SAN DIEGO — A student at the University of San Diego was diagnosed with mumps last month, and a close associate also probably has the rare disease, county health officials announced Friday.
It was unclear how the undergraduate student confirmed to have the highly contagious viral disease contracted the virus that causes it. Just one to three mumps cases are reported each year in San Diego County, and are usually related to travel overseas, according to the county Health and Human Services Agency.
HHSA officials said there have been outbreaks of mumps, for which there is no cure, at several colleges and universities in the Midwest and East Coast.
“USD has been working closely with the county to notify individuals who were directly exposed to the mumps cases,” said Dr. Wilma Wooten, the county’s public health officer. “The school community was notified when the first case was diagnosed last month and we are encouraging immunizations for students and staff who are not up-to-date.”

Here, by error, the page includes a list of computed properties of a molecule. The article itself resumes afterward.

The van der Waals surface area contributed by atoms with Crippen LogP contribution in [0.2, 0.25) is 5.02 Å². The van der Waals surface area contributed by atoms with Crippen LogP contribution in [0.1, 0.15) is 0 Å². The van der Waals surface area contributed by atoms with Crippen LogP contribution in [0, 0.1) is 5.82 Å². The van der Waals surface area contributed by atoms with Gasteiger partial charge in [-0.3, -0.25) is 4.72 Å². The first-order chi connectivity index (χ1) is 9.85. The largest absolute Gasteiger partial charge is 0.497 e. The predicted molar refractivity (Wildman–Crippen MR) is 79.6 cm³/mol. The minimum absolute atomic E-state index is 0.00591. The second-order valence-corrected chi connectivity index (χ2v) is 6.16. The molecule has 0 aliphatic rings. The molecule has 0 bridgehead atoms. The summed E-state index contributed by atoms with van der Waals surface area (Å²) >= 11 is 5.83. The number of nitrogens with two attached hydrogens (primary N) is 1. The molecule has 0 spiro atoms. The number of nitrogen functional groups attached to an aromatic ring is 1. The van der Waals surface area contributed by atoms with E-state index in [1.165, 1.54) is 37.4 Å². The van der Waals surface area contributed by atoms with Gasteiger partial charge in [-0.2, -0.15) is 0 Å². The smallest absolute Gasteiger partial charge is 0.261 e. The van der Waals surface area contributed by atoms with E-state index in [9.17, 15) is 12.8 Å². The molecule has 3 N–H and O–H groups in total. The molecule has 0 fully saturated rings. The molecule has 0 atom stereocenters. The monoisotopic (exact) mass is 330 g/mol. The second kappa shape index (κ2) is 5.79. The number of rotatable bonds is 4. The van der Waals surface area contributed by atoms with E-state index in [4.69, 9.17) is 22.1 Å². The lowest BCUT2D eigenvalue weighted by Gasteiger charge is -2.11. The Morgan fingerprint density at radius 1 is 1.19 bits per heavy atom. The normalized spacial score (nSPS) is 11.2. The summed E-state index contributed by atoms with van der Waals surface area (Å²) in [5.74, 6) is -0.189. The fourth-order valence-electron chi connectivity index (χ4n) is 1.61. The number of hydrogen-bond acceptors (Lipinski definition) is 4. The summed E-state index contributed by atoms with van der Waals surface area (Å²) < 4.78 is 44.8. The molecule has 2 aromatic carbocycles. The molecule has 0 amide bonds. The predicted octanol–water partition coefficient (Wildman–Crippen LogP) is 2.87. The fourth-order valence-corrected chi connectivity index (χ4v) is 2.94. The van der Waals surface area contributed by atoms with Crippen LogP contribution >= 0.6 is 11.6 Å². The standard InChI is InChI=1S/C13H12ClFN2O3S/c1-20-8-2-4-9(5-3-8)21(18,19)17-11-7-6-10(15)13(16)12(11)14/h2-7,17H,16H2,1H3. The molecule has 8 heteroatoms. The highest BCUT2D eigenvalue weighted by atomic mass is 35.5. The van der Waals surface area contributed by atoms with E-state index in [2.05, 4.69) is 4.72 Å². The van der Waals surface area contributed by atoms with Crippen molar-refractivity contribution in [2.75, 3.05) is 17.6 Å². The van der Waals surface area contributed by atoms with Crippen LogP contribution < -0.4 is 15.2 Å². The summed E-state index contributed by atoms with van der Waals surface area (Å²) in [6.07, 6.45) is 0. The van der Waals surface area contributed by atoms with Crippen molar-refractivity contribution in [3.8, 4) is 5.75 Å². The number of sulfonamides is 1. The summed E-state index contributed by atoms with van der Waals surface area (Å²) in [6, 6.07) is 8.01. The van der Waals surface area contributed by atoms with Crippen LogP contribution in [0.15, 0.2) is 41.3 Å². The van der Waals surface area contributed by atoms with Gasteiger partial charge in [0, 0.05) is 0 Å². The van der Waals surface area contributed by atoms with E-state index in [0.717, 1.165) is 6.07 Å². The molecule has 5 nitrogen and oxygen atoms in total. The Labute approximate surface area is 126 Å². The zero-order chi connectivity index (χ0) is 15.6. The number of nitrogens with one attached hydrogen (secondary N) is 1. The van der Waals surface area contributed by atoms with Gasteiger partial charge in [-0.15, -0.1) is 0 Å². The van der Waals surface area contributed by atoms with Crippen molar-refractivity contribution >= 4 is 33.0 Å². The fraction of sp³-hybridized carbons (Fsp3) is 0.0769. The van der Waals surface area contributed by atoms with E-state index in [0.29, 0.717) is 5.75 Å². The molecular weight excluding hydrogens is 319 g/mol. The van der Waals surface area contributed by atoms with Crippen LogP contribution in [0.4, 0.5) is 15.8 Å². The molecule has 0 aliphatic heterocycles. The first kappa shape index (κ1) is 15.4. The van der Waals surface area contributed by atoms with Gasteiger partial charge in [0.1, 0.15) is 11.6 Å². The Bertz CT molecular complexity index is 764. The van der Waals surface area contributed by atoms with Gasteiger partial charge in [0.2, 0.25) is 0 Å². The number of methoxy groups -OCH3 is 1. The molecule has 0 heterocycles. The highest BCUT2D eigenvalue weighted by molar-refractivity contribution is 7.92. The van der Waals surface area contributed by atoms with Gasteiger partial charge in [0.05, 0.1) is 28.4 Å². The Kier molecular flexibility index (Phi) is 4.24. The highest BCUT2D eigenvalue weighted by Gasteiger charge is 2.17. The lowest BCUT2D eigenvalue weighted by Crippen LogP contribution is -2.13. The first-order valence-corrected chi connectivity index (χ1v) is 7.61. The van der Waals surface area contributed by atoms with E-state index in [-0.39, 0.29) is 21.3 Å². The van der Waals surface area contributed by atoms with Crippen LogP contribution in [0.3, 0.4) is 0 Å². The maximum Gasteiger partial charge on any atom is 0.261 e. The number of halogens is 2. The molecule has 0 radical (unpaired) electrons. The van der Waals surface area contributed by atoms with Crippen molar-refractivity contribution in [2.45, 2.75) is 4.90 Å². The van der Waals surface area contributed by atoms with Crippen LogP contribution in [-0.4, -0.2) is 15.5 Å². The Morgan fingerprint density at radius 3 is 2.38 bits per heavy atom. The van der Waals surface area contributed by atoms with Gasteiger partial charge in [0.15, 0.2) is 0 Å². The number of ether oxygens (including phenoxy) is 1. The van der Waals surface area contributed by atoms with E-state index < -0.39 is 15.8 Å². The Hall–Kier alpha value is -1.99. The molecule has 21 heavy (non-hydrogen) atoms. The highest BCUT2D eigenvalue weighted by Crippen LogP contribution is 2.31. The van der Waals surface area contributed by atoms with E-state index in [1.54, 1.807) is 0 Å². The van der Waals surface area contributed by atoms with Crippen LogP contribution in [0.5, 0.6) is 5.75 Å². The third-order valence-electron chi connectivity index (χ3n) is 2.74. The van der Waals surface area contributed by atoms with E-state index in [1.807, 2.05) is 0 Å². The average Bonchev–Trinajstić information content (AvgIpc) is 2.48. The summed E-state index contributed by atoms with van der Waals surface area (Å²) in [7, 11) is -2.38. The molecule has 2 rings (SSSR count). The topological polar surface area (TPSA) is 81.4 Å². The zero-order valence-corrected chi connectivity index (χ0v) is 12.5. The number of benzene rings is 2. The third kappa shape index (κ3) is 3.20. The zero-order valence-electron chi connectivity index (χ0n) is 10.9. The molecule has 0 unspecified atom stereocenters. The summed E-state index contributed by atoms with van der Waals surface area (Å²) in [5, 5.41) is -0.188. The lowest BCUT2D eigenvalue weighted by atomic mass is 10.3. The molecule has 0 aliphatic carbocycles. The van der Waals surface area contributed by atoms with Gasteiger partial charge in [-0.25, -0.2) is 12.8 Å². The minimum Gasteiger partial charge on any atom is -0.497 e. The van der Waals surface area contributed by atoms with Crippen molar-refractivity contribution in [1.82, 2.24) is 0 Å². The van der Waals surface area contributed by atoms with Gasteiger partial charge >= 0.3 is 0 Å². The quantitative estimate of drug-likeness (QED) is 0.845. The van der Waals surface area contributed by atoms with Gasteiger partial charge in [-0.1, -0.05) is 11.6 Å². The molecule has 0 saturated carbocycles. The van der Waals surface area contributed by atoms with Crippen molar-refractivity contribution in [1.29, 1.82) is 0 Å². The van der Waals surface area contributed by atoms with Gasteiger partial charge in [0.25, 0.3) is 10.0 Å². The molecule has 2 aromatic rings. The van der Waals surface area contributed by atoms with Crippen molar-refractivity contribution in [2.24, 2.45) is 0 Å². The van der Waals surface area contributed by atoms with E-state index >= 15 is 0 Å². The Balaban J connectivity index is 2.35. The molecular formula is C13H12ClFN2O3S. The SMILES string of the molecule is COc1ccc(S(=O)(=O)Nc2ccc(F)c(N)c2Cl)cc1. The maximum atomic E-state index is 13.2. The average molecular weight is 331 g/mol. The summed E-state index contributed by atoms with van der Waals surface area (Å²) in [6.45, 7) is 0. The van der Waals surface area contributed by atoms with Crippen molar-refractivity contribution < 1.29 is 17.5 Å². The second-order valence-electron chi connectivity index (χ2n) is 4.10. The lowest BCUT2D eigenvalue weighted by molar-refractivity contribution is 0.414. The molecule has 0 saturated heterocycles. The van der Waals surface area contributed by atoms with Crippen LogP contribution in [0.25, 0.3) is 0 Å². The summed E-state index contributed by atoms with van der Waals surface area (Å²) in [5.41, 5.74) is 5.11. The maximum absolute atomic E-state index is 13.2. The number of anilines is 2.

Mumps is spread by coughing, sneezing or close contact with an infected person. The virus causes a fever, headache, earache, and inflammation of the salivary glands that results in swelling and tenderness at the angle of the jaw.
Severe complications are rare, but can include meningitis, decreased fertility, permanent hearing loss, and, in extreme cases, fetal loss during first trimester of pregnancy, county health officials said. However, most people recover without problems.
According to the HHSA, the best way to prevent mumps is by getting the MMR — measles, mumps and rubella –vaccine.
Two doses of the vaccine are recommended — one at 12 to 15 months of age and another at 4 to 6 years of age. A third booster shot is recommended for those in close living conditions when there is an outbreak.